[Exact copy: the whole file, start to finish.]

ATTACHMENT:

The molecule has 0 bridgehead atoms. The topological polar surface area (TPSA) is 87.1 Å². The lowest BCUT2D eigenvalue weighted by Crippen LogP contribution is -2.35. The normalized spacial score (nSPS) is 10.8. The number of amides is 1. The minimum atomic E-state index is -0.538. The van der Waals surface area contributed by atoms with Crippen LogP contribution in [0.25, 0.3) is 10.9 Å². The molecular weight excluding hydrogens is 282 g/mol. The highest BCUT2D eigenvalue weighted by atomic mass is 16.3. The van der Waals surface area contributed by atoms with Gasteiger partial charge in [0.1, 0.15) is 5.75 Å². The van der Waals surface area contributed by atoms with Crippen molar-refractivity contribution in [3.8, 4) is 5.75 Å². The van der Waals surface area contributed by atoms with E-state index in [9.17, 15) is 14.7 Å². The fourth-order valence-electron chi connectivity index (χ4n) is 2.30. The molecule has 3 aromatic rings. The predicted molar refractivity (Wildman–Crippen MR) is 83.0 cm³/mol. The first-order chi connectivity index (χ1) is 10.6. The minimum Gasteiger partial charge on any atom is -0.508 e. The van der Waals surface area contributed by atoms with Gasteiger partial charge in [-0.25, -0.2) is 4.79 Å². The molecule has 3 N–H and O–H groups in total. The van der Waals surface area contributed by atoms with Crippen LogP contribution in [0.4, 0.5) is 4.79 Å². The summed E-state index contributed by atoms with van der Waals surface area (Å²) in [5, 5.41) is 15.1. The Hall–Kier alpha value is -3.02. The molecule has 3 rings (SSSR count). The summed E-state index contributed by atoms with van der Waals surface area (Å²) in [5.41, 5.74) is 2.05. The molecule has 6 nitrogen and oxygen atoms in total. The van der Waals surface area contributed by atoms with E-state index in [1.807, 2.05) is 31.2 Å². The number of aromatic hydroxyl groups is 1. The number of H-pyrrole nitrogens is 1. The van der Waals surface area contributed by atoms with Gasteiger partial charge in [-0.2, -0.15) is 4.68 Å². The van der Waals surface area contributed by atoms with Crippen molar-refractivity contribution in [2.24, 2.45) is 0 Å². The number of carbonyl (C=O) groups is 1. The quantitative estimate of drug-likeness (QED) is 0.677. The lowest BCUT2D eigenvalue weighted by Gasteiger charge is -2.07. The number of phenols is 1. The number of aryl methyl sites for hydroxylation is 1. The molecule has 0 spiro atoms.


The molecule has 0 bridgehead atoms. The topological polar surface area (TPSA) is 87.1 Å². The lowest BCUT2D eigenvalue weighted by Crippen LogP contribution is -2.35. The normalized spacial score (nSPS) is 10.8. The number of amides is 1. The minimum atomic E-state index is -0.538. The van der Waals surface area contributed by atoms with Crippen LogP contribution in [0.25, 0.3) is 10.9 Å². The molecular weight excluding hydrogens is 282 g/mol. The highest BCUT2D eigenvalue weighted by atomic mass is 16.3. The van der Waals surface area contributed by atoms with Gasteiger partial charge in [0.1, 0.15) is 5.75 Å². The van der Waals surface area contributed by atoms with Crippen molar-refractivity contribution in [3.8, 4) is 5.75 Å². The van der Waals surface area contributed by atoms with E-state index in [9.17, 15) is 14.7 Å². The fourth-order valence-electron chi connectivity index (χ4n) is 2.30. The molecule has 3 aromatic rings. The predicted molar refractivity (Wildman–Crippen MR) is 83.0 cm³/mol. The first-order chi connectivity index (χ1) is 10.6. The minimum Gasteiger partial charge on any atom is -0.508 e. The van der Waals surface area contributed by atoms with Gasteiger partial charge in [-0.25, -0.2) is 4.79 Å². The molecule has 3 N–H and O–H groups in total. The van der Waals surface area contributed by atoms with Crippen LogP contribution in [0.4, 0.5) is 4.79 Å². The summed E-state index contributed by atoms with van der Waals surface area (Å²) in [5, 5.41) is 15.1. The Hall–Kier alpha value is -3.02. The molecule has 3 rings (SSSR count). The summed E-state index contributed by atoms with van der Waals surface area (Å²) in [5.41, 5.74) is 2.05. The molecule has 6 nitrogen and oxygen atoms in total. The van der Waals surface area contributed by atoms with E-state index in [1.807, 2.05) is 31.2 Å². The number of aromatic hydroxyl groups is 1. The number of H-pyrrole nitrogens is 1. The van der Waals surface area contributed by atoms with Gasteiger partial charge in [-0.2, -0.15) is 4.68 Å². The van der Waals surface area contributed by atoms with Crippen molar-refractivity contribution in [2.24, 2.45) is 0 Å². The number of carbonyl (C=O) groups is 1. The quantitative estimate of drug-likeness (QED) is 0.677. The lowest BCUT2D eigenvalue weighted by Gasteiger charge is -2.07. The number of phenols is 1. The number of aryl methyl sites for hydroxylation is 1. The molecule has 0 spiro atoms.